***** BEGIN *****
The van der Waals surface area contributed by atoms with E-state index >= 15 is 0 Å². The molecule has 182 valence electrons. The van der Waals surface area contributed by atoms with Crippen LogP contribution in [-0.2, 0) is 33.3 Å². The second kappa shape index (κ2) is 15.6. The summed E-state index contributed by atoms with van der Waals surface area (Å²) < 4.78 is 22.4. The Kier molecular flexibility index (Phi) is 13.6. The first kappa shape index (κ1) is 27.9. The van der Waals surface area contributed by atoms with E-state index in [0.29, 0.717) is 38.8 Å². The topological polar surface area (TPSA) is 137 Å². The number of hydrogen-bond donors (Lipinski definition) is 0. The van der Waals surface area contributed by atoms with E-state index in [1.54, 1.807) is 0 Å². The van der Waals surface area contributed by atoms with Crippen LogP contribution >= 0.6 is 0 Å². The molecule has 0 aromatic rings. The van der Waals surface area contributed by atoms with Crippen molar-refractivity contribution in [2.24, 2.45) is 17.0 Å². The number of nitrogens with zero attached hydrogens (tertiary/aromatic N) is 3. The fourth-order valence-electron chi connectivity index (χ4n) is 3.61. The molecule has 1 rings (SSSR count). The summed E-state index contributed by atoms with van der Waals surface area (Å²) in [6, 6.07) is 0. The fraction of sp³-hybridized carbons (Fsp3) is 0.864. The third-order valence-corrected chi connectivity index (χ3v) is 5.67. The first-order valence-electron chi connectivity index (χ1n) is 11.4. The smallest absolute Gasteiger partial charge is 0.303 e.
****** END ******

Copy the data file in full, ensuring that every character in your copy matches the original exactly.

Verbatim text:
The van der Waals surface area contributed by atoms with E-state index >= 15 is 0 Å². The molecule has 182 valence electrons. The van der Waals surface area contributed by atoms with Crippen LogP contribution in [-0.2, 0) is 33.3 Å². The second kappa shape index (κ2) is 15.6. The summed E-state index contributed by atoms with van der Waals surface area (Å²) < 4.78 is 22.4. The Kier molecular flexibility index (Phi) is 13.6. The first kappa shape index (κ1) is 27.9. The van der Waals surface area contributed by atoms with E-state index in [0.29, 0.717) is 38.8 Å². The topological polar surface area (TPSA) is 137 Å². The number of hydrogen-bond donors (Lipinski definition) is 0. The van der Waals surface area contributed by atoms with E-state index in [1.54, 1.807) is 0 Å². The van der Waals surface area contributed by atoms with Crippen LogP contribution >= 0.6 is 0 Å². The molecule has 0 aromatic rings. The van der Waals surface area contributed by atoms with Crippen molar-refractivity contribution in [2.24, 2.45) is 17.0 Å². The number of nitrogens with zero attached hydrogens (tertiary/aromatic N) is 3. The fourth-order valence-electron chi connectivity index (χ4n) is 3.61. The molecule has 1 rings (SSSR count). The summed E-state index contributed by atoms with van der Waals surface area (Å²) in [6, 6.07) is 0. The fraction of sp³-hybridized carbons (Fsp3) is 0.864. The third-order valence-corrected chi connectivity index (χ3v) is 5.67. The first-order valence-electron chi connectivity index (χ1n) is 11.4. The smallest absolute Gasteiger partial charge is 0.303 e.